General Etiquette > All In A Day's Work

Travelling with boss- and overpowering car air freshener

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stormyskies:
Is there any tactful way for an auto passenger to bring up the topic of overpowering car scents? I frequently have this problem when carpooling, but feel especially sick in the car of my new boss, "Jill". I was recently job-shadowing Jill and visited various sites with her while we both travelled in her automobile.  Jill is a very intelligent, competent and caring woman who has taught me a lot. The only problem is that her car literally makes me ill. 

I am not technically allergic, but often experience nausea from moving vehicles, and also from overpowering artificial scents. The combination of a moving car with an inescapable air freshener is especially horrific. I haven't said anything because I don't want to hurt or offend Jill. I'm also aware that it's impolite and off-putting to talk about one's health and symptoms with bosses and co-workers.

The only polite thing that I've come up with so far was "Would you mind if I opened a window to get some fresh air?". This helped somewhat during city driving, but is impractical for highway driving. We're no longer job-shadowing, but Jill still offers car rides to the newer employees when we're all travelling to the same location.

I've broached this subject in the cars of family members ("I'm sorry, but the Pina Colada Luau scented dangly-thing is really bothering me") but it's obviously more difficult in a work setting. Does anybody have ideas? Thanks!

Marguette:
ĒIím sorry, but Iím sensitive to car scents and I tend to get carsick.Ē

You are reluctant to bring up the subject, but really, which would be more impolite and off-putting with a boss and co-workers: to make a quick, apologetic explanation, or to throw up in their car?

Also, it isnít clear whether accepting Jillís offer for a ride would be your only option for getting to the other locations, or could you drive yourself?

Surianne:
I've never had any luck with this -- unfortunately, people often think that those of us who are scent-sensitive are liars.  So I just try to turn down carpooling if there's another way to get there.  I'm hoping to piggyback on some of the advice you're offered!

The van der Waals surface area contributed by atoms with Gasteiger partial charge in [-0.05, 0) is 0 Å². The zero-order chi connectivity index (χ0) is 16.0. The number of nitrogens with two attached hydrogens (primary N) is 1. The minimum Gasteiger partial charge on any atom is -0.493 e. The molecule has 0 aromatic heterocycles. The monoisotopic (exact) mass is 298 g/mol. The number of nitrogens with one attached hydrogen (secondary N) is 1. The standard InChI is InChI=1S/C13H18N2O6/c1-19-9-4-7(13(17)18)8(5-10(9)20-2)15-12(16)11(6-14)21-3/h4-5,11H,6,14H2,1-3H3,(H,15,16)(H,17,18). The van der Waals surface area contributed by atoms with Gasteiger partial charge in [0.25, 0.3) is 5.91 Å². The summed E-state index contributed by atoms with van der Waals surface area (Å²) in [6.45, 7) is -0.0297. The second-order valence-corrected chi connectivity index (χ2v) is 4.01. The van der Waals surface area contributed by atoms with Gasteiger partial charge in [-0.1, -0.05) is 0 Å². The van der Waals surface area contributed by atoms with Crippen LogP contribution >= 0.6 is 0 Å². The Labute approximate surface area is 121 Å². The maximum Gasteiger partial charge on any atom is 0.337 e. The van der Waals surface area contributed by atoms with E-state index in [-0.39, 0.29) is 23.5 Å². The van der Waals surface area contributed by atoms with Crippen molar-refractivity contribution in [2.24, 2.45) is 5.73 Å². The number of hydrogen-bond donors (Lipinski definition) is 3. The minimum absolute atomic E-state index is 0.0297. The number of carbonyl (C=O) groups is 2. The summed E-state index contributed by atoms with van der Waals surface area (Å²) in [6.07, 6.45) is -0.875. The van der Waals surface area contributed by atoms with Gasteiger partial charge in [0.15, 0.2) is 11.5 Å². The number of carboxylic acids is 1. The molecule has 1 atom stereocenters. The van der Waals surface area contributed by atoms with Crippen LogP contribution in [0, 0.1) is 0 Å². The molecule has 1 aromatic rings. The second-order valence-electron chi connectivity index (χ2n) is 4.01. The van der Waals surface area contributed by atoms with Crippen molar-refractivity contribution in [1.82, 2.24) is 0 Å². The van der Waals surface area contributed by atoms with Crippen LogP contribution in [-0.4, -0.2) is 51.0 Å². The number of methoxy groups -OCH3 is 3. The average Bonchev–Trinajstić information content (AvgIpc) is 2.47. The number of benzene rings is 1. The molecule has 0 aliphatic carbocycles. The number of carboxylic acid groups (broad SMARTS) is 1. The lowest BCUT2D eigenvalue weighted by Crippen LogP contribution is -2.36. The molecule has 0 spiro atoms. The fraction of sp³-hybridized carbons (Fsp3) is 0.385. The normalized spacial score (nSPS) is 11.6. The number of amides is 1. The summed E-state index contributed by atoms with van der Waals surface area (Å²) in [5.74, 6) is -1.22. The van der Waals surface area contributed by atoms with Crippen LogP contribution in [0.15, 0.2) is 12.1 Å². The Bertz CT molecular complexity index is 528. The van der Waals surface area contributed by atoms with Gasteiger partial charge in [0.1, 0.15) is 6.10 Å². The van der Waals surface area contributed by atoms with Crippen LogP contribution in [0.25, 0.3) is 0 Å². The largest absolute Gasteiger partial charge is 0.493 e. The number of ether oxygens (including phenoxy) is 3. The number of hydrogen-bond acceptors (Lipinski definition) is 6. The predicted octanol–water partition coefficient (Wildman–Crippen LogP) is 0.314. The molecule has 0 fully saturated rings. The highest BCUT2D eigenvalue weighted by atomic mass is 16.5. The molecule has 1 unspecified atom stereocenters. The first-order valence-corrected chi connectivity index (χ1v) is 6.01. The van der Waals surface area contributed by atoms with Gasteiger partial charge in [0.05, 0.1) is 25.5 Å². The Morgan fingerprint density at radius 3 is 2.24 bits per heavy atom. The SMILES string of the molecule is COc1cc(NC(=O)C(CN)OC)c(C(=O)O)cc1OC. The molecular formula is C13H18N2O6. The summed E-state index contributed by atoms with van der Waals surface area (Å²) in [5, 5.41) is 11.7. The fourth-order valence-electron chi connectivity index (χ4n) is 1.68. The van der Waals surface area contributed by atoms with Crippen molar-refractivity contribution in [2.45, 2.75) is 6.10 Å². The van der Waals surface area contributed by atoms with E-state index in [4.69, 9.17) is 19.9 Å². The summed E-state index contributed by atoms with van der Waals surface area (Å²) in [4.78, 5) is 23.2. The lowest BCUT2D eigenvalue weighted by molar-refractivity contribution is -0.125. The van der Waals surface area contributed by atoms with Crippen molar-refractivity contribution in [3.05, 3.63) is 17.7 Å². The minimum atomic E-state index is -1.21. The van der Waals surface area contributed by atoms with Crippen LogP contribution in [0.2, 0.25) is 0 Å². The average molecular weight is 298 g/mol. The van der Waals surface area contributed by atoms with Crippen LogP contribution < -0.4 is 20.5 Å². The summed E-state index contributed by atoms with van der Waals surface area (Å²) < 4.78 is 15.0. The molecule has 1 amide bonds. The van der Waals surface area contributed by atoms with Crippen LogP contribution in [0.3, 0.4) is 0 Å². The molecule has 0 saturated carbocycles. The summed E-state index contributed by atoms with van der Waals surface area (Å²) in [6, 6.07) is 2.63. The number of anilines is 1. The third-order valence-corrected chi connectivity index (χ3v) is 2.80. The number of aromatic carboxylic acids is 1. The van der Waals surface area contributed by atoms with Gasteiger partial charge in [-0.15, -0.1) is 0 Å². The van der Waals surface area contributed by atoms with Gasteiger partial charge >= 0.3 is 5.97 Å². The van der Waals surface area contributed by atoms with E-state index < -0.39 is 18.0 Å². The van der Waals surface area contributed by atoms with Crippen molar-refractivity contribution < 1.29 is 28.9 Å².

JenJay:
Is it possible to take your own car or ride with someone else? There are a couple of fake scents that give me a headache and I know that, even if the air freshener is removed, the scent will linger strongly enough to affect me. If not I vote for being honest. If I was in Jill's place I wouldn't take it personally, you can't help what affects you. I'd want to know so you could be as comfortable as possible!

Lynn2000:
If possible, I'd just avoid driving with her. The window opening thing was a good idea.

My thought is, what's going to happen after you tell her you're sensitive to strong smells and can get carsick? Are you going to ask her to take the air freshener down (picturing it hanging from the rearview mirror) and put it... where? Unless she puts it in the trunk you'll still probably be able to smell it.

And, her removing it at the start of one ride is not really going to significantly reduce the smell, I wouldn't think. So in order for you to ride in her car at all comfortably, she would have to throw away the air freshener several days in advance and possibly let the car air out extensively, and then never get another air freshener. And that seems to me too much to ask, unless maybe several of you are going on a long "office road trip" to a conference, or she is going to be your long-term carpool partner, or something like that.

Sorry, not trying to criticize, I hate those strong, artificial scents too and would probably be miserable also. I'm just not sure what outcome you're looking for by telling her.

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